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Last week, we saw how the Famous Deaths exhibit at the 2016 TFI Interactive Playground took the concept of immersion one step too far. This week, we turn our attention to a few of the installations that earned a rightful spot on the gallery floor.
Last summer, Google DeepDream broke the Internet when it revealed to us for the first time the fantasia of its dog-headed, fish-eyed, furry humanoid perspective. If your jaw dropped when you watched the algorithm populate fractals through your computer screen, imagine how hard your brain thinks you’re tripping when someone straps Google Cardboard to your face and plays a 360 degree recursive loop of the DeepDream’s take on a Yosemite scene.
Look up, and you see a sky full of psychedelic clouds with nondescript animal faces. Ahead of you, a waterfall tumbles over cliffs into a river below. Look down, and you’ll find that you are a bodiless entity, hovering above a plinth that emanates sharp spears of increasingly complex prismatic rainbows.
Google Cardboard may not qualify as true virtual reality, but as an immersive experience, DeepDream is an absolute joy. Strap on a pair of headphones, and you’re set up for one hell of a time.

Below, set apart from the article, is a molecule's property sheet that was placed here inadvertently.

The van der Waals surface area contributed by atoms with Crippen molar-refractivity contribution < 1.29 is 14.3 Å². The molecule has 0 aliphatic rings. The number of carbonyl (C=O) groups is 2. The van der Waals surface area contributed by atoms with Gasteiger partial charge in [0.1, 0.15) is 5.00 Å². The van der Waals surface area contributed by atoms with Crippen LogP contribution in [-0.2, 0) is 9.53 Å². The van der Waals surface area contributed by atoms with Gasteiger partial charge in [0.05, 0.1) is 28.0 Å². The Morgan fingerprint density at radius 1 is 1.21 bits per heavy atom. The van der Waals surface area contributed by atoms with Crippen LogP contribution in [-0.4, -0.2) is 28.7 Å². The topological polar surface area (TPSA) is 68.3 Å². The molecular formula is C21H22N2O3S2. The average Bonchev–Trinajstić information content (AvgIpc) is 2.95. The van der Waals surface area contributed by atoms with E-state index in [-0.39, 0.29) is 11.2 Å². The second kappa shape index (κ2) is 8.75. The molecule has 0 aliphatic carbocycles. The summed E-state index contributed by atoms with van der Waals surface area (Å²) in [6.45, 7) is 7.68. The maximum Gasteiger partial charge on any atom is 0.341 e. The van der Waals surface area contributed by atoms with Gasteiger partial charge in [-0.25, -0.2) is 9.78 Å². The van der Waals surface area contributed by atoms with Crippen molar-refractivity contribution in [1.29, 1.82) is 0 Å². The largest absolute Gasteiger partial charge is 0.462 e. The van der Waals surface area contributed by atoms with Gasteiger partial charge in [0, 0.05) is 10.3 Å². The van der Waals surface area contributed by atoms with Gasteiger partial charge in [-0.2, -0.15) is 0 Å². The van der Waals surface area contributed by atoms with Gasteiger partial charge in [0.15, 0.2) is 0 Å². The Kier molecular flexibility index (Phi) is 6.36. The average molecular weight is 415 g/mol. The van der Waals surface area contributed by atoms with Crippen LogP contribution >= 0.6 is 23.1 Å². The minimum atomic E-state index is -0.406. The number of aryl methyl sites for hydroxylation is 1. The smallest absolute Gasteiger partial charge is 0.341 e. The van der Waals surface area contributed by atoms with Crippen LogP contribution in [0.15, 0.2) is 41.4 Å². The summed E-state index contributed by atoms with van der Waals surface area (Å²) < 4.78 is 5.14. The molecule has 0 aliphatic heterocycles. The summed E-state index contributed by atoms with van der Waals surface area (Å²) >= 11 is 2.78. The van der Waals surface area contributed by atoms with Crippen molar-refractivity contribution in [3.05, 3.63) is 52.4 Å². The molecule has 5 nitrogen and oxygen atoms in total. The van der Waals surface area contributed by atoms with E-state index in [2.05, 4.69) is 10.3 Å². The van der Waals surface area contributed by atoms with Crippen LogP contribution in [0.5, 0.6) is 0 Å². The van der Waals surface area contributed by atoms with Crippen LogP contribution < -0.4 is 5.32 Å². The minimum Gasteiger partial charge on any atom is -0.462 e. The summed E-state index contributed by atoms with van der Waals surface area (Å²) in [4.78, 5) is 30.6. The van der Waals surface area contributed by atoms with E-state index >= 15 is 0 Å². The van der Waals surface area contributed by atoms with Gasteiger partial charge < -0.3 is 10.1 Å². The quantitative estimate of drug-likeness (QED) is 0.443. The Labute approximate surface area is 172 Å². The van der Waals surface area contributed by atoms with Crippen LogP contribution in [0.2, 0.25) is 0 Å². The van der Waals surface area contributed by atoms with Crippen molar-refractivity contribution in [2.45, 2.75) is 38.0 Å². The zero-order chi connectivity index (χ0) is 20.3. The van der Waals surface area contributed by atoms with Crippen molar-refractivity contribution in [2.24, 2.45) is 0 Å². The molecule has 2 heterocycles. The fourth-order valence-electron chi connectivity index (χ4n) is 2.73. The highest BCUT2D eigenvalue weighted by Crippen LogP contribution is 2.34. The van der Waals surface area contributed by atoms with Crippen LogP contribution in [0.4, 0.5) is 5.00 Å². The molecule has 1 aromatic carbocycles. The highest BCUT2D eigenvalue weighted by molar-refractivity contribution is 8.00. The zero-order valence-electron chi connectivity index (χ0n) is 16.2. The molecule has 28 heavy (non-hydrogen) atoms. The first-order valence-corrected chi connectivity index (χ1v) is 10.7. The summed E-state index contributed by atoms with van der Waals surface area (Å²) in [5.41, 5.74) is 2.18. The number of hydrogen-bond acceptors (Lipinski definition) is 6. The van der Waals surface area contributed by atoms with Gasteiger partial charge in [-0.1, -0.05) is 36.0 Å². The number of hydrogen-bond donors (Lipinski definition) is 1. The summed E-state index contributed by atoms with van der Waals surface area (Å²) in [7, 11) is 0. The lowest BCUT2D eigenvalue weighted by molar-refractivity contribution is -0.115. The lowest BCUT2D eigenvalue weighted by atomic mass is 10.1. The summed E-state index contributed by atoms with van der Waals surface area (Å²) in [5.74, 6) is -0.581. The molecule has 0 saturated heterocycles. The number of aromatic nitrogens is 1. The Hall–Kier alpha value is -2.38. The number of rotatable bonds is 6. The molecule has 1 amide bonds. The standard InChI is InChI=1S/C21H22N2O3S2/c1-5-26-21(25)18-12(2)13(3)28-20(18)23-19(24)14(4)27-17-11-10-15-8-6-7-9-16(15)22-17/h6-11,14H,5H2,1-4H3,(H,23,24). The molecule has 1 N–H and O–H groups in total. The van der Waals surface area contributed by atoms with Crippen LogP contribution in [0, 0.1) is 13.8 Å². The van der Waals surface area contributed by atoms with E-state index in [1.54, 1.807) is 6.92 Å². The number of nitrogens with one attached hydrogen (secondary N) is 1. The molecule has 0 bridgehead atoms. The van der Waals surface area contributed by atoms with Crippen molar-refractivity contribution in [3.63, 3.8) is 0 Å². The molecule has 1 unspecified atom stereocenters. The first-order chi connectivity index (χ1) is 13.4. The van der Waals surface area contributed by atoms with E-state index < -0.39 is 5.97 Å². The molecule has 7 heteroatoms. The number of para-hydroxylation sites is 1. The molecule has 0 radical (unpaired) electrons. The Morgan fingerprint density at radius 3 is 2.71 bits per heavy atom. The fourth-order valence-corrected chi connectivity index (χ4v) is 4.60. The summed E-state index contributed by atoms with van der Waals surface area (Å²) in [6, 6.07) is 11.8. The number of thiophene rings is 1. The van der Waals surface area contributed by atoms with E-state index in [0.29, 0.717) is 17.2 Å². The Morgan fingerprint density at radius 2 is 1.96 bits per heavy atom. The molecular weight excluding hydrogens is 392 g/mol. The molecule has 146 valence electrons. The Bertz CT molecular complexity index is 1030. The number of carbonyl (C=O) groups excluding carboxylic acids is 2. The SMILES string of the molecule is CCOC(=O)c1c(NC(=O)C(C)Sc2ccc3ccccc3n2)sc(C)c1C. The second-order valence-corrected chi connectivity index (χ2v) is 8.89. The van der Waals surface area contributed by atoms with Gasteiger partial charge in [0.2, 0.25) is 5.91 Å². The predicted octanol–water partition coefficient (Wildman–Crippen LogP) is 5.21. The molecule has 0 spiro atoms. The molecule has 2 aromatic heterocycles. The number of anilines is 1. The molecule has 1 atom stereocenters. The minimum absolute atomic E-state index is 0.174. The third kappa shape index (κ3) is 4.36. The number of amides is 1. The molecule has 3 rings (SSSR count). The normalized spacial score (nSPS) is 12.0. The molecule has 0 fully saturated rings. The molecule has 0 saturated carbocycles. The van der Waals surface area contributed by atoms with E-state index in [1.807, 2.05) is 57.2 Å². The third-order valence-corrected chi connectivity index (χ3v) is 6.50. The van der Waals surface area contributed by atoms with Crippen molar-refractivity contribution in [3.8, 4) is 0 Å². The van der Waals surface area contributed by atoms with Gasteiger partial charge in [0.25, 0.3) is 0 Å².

On the other end of the VR spectrum was FORMA, the only installation in the showroom that enabled multiple people to immerse themselves in the same virtual landscape simultaneously. Masked in an Oculus and crowned with enormous padded headphones, each person stands on one of four corners, centered around sensor that tracks the movements of the participants’ bodies.
Once the experience begins, players are transported to a vast desert under alien stars. Ancient temples and obelisks lie in ruin, cast against the backdrop of distant mountains. Participants can see each other in the form of shimmering, spirit-like figures, each separated by hundreds of yards. When all players have clasped their hands in front of them, a colossal stone ballerina rises from the desert sands and performs a sweeping dance before collapsing back into the ground.
On the whole, the program was somewhat glitchy, and because each participant appeared so far in the distance, it was difficult to tell when the group was interacting with each other in the way that the developers had imagined. In terms of sheer scope, however, FORMA blew the other installations out of the water.
The first time you wear an Oculus with noise-canceling headphones, you will understandably feel disoriented. But within several minutes of being immersed in a landscape of such immense scale, where the dome of the sky looks leagues deep and the nearest mountain miles away, your body accepts the cues it receives from your eyes and ears, and it actually begins to believe that it inhabits this new, boundless space. Experiences like FORMA offer the very first glimpse into what the future of VR may hold. And if it’s any indication, the future looks good.
Check back in next week, when we’ll travel to Pluto and swim with whales at the Tribeca 2016 Experiential Storytelling Hub.